New York Home Energy Assistance Program (HEAP) benefits for the 2013-14 winter are no longer being issued. The Regular HEAP Program ended March 14, and the Emergency HEAP Program ended March 17. HEAP benefits are limited because New York law does not directly supplement the federal funding for that program.
Much of the HEAP money goes to energy vendors, typically utilities, oil, and propane dealers. When HEAP is not available, people facing utility shutoffs and other emergencies may still be eligible for financial aid to forestall or end a shutoff under state and local assistance programs having more stringent eligibility requirements than HEAP. New York Social Services Law section 131-s provides for the payment of up to four months of utility arrears to eligible households in order to prevent termination of utility service. Such payments on behalf of applicants are funded through the state’s Safety Net Assistance (SNA) and ‘Emergency Assistance to Adults (EAA) programs. See STATE UTILITY ASSISTANCE IS NOT A “ONE-SHOT DEAL”
The New York State Office of Temporary and Disability Assistance (OTDA) annually prepares a state plan for use of federal block grant funds under the Low Income Home Energy Assistance Act (LIHEAA). While states are given great latitude in shaping the program, the plan submitted by the Governor to the U.S. Department of Health and Human Services (HHS) must provide for public input in its development.
In early 2014, the plan was amended to increase the benefit for tenants living in seven subsidized housing categories with heating costs embedded in their rent. The benefit was increased from $1 to $21, in order to maximize household eligibility for the Supplemental Nutrition Assistance Program (SNAP)benefits, formerly known as Food Stamps. The federal LIHEAA statute contemplates that eligible households may bear energy costs indirectly when they rent with heat included:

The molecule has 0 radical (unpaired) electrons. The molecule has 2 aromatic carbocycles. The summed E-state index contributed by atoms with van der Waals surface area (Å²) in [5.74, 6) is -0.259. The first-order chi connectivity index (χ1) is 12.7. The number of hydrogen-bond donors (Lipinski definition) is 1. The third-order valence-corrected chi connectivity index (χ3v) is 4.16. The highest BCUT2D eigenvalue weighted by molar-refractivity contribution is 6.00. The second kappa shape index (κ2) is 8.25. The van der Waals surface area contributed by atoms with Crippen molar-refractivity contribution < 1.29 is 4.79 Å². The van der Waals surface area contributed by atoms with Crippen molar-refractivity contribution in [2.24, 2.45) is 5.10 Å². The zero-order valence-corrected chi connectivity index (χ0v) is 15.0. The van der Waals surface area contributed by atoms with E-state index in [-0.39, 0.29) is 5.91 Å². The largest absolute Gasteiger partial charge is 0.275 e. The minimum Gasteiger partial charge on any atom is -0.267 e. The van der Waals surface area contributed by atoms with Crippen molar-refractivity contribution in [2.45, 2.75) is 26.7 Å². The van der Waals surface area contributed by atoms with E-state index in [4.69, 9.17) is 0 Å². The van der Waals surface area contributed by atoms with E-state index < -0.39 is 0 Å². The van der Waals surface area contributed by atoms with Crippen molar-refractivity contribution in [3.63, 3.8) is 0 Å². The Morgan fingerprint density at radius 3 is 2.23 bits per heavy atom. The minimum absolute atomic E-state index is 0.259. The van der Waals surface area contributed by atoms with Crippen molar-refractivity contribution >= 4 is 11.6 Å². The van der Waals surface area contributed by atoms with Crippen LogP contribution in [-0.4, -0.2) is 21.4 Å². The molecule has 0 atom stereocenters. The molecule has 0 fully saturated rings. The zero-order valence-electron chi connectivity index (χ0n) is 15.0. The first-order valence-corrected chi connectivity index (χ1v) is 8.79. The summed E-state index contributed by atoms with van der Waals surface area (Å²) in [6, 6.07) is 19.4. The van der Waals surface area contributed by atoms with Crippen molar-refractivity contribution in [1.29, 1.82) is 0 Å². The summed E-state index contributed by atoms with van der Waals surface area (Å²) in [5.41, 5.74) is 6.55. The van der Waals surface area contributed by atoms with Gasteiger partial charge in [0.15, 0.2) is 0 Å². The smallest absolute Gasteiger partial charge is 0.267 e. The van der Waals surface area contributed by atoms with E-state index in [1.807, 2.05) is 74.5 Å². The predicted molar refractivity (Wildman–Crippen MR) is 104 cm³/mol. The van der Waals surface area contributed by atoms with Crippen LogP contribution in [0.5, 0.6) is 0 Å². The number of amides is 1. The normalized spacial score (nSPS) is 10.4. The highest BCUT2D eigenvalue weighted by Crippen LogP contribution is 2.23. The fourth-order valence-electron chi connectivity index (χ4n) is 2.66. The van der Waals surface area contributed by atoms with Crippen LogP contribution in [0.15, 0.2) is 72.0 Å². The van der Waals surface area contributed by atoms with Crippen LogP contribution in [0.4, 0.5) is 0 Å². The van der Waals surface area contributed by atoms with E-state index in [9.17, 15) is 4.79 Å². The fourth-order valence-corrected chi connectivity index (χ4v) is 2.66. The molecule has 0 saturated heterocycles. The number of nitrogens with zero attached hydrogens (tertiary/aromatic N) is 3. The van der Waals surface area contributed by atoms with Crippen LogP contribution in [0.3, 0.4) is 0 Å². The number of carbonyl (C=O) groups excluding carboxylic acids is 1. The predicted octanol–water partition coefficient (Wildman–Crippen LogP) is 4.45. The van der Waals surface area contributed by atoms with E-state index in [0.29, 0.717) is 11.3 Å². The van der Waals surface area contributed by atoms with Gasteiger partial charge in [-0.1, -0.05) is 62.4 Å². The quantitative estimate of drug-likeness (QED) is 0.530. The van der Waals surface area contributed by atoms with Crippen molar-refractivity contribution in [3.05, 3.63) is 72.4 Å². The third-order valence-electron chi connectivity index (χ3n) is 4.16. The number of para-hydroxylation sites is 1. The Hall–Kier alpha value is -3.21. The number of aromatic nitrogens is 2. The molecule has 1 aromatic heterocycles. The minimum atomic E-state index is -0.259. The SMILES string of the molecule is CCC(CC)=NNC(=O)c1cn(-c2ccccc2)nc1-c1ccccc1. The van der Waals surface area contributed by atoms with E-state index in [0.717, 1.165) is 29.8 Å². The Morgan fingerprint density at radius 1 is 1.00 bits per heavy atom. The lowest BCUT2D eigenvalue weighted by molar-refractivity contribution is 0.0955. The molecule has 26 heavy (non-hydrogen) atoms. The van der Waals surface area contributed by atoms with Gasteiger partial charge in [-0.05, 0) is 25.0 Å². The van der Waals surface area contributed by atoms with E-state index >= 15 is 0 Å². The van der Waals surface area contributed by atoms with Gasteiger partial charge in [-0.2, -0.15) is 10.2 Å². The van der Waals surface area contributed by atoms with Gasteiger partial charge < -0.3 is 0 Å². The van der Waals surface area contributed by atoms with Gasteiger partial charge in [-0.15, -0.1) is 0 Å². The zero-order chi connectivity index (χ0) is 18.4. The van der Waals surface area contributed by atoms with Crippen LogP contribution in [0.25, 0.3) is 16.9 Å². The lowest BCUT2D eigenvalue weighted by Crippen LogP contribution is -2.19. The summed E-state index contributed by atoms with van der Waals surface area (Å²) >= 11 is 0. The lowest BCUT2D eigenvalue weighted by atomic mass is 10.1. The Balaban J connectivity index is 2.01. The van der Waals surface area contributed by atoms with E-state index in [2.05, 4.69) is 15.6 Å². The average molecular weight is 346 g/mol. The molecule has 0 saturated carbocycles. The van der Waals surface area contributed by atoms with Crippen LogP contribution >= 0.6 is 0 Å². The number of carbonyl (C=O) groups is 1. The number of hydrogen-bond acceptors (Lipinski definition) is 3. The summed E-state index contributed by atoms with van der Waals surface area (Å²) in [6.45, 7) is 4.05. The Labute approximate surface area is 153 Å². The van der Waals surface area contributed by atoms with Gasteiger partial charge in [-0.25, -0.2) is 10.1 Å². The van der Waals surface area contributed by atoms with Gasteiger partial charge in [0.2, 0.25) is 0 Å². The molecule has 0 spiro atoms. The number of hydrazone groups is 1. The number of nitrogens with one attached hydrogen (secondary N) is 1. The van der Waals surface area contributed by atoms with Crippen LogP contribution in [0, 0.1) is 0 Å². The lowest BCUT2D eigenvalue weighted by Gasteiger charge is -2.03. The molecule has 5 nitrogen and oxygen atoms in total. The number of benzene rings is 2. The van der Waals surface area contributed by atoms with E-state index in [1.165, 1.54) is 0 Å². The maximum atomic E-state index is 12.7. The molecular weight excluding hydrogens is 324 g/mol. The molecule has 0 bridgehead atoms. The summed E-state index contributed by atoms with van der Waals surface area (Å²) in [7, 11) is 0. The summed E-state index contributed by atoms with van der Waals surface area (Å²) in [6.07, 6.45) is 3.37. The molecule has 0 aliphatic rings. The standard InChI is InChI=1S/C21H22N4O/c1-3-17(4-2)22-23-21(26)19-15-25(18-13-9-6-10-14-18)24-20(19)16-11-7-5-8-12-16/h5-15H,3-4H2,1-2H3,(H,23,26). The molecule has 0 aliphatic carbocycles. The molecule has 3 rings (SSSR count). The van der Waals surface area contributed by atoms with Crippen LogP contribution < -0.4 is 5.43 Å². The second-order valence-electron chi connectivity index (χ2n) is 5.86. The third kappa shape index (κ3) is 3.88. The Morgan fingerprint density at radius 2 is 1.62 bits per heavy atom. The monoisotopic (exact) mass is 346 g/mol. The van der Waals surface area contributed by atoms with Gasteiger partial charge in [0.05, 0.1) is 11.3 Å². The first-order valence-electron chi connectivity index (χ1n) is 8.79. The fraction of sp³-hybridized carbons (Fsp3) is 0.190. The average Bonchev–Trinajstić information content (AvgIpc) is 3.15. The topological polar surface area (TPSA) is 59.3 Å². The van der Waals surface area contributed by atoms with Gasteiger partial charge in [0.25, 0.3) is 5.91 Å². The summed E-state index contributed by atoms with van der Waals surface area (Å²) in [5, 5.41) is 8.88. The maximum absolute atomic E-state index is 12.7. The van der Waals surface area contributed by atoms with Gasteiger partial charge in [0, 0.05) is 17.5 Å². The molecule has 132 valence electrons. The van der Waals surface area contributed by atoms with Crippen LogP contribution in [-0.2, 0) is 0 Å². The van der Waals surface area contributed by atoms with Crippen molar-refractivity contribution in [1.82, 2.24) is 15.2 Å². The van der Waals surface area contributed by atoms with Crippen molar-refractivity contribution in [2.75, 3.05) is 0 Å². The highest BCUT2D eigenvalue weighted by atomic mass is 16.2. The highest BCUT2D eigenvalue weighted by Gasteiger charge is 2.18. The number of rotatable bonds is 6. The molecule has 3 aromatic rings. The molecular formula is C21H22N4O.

“The term “household” means any individual or group of individuals who are living together as one economic unit for whom residential energy is customarily purchased in common or who make undesignated payments for energy in the form of rent….”
This recognition that renters bear energy costs indirectly “in the form of rent” was, we recall, inserted into LIHEAA at the instance of New York’s Senators Javits and Moynihan, in order to make the LIHEAP program more equitable to low-income renters in New York City and other urban areas of the state. Despite this provision, in 1989 New York state completely eliminated the HEAP ‘renter’s benefit” for households living in subsidized housing whose heat is included in rent. Even after a Congressional clarification that favored the tenants, this exclusion was upheld by a federal district court and the Court of Appeals for the Second Circuit in a 1995 federal class action brought by subsidized housing residents represented by the Utility Project.
Subsequently, the state had second thoughts about eliminating the HEAP benefit. Under complicated eligibility and budget calculations for a SNAP utility allowance, the lack of any HEAP benefits triggers a substantial reduction in SNAP benefits for large numbers of needy households residing in subsidized housing. So, the state reversed its decision to deny HEAP to subsidized housing tenants whose heat is included in rent, and began to provide a HEAP benefit — one dollar a year ($1).
This year, Congress passed a law, clearly aimed at New York, that reduces the SNAP benefits substantially if the annual state HEAP grant to a household is not at least $20. New York responded by raising the annual HEAP grant for tenants in subsidized housing with heat included in rent — from $1 to $21. See States resist food stamp cuts; Reid Wilson, States use farm bill loophole to stem food stamp cuts, Washington Post, March 26, 2014.
The “needs assessment” for the 2014-15 HEAP year is now underway. Public comments on needs to be addressed in the 2014-15 HEAP Plan are being received until April 9, 2014. A draft HEAP plan for 2014-15 will be issued, in the summer, and there will be a public comment period for that. Usually few comments are received and the plan has relatively few changes from year to year.
Gerald A. Norlander